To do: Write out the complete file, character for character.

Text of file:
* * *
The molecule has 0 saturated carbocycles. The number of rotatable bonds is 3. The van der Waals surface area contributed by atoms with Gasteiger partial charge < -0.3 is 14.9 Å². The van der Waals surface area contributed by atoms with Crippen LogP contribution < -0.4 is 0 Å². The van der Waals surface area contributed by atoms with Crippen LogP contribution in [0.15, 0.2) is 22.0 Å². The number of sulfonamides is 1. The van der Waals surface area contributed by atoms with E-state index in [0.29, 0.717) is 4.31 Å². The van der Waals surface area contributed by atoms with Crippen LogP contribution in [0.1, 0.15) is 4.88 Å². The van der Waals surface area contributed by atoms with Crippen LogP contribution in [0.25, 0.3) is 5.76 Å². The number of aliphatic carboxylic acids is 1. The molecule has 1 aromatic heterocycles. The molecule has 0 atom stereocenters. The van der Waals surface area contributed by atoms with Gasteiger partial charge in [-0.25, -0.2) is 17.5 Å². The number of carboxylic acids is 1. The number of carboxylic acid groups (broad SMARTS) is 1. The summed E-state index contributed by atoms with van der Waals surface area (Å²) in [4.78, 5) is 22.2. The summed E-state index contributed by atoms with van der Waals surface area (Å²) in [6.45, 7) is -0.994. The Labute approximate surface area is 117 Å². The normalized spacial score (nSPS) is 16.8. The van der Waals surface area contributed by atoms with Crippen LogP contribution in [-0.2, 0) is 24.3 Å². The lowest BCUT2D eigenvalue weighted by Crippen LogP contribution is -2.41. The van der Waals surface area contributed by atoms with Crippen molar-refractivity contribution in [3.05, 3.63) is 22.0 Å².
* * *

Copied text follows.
The molecule has 0 saturated carbocycles. The number of rotatable bonds is 3. The van der Waals surface area contributed by atoms with Gasteiger partial charge < -0.3 is 14.9 Å². The van der Waals surface area contributed by atoms with Crippen LogP contribution < -0.4 is 0 Å². The van der Waals surface area contributed by atoms with Crippen LogP contribution in [0.15, 0.2) is 22.0 Å². The number of sulfonamides is 1. The van der Waals surface area contributed by atoms with E-state index in [0.29, 0.717) is 4.31 Å². The van der Waals surface area contributed by atoms with Crippen LogP contribution in [0.1, 0.15) is 4.88 Å². The van der Waals surface area contributed by atoms with Crippen LogP contribution in [0.25, 0.3) is 5.76 Å². The number of aliphatic carboxylic acids is 1. The molecule has 1 aromatic heterocycles. The molecule has 0 atom stereocenters. The van der Waals surface area contributed by atoms with Gasteiger partial charge in [-0.25, -0.2) is 17.5 Å². The number of carboxylic acids is 1. The number of carboxylic acid groups (broad SMARTS) is 1. The summed E-state index contributed by atoms with van der Waals surface area (Å²) in [4.78, 5) is 22.2. The summed E-state index contributed by atoms with van der Waals surface area (Å²) in [6.45, 7) is -0.994. The Labute approximate surface area is 117 Å². The normalized spacial score (nSPS) is 16.8. The van der Waals surface area contributed by atoms with Crippen LogP contribution in [-0.2, 0) is 24.3 Å². The lowest BCUT2D eigenvalue weighted by Crippen LogP contribution is -2.41. The van der Waals surface area contributed by atoms with Crippen molar-refractivity contribution in [3.05, 3.63) is 22.0 Å².